Turn Around Maneuvers
Student pilots are rarely introduced to turn around maneuvers because most training programs emphasize racetrack and figure eight level, climbing and gliding flight patterns. This is because basic training is intended to prepare a student for safe, well-controlled landings. However, there comes a time when turning the airplane in an normal upright attitude is no longer satisfying or appropriate and more may be needed. Most, if not all of these had their origin in wartime combat as a means of doing unto the opposition before they got to you.
Immelmann. Lieutenant Von Immelmann, flying a Fokker Eindecker during WWI came up with this one. The Eindecker used wing warping instead of ailerons and did not have much roll authority, making this a very sporty maneuver for its day. It consists of a half loop followed by a half roll to provide reversal of direction and return to upright, horizontal flight.
Perform a basic loop as described above except as the aircraft gets to the top of the loop neutralize the elevator and input full aileron. Roll the plane upright easing off the aileron as the wings approach level. Note that this is a combination of two basic maneuvers.
Split S. This might be thought of as a reverse immelman as the plane is rolled inverted and pulled through a half loop to achieve direction reversal and upright, horizontal flight.
Although not really necessary, most people enter the split S from a slight climbing attitude and this is certainly recommended for your initial attempts. Perform a half roll easing off the aileron (or rudder if no ailerons) as inverted wings level is approached, and apply up elevator. Retarding the throttle to high idle at this point is almost always a good idea. As the plane nears upright horizontal flight, ease off the elevator for a smooth exit. (and add throttle to normal cruise if appropriate) It seems that some pilots hold full throttle throughout this maneuver and the aircraft builds up a lot of speed, but throttling back before pulling up elevator at the entry will make it a bit tamer, will reduce the possibility of over-stressing the aircraft during pull out and will reduce the amount of altitude needed to safely complete the split S maneuver.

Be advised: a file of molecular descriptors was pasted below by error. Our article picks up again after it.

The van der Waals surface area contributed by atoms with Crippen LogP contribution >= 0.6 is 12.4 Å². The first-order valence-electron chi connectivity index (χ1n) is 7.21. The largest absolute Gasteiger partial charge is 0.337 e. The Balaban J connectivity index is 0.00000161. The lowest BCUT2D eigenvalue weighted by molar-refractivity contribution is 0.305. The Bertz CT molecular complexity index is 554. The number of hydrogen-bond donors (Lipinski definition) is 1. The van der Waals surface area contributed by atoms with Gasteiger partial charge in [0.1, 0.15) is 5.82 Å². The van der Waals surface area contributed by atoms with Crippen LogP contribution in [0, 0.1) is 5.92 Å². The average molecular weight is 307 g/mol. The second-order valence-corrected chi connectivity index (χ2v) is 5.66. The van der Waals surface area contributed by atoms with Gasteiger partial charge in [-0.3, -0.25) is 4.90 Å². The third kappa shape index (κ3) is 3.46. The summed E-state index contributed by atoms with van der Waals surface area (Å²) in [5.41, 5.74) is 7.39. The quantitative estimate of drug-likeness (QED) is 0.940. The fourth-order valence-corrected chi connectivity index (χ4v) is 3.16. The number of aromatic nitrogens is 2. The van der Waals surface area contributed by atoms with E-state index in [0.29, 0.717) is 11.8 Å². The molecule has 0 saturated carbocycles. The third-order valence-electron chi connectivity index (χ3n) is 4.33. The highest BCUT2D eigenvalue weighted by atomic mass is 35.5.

Wingover. This is executed just like the stall turn except full throttle is maintained and there should not be a stall. Indeed, the airplane is literally flown through this maneuver. From level, full throttle flight, pull to a vertical line continuing up until the speed begins to fall off, then apply full rudder toward the direction that you want to turn the plane. Hold rudder until the airplane flies around the turn easing off as the vertical down line is approached. Pull into horizontal flight at the same altitude the maneuver was initiated from and exit in the opposite direction.
More "turn around" maneuvers are explored in the full text of our book (see link below).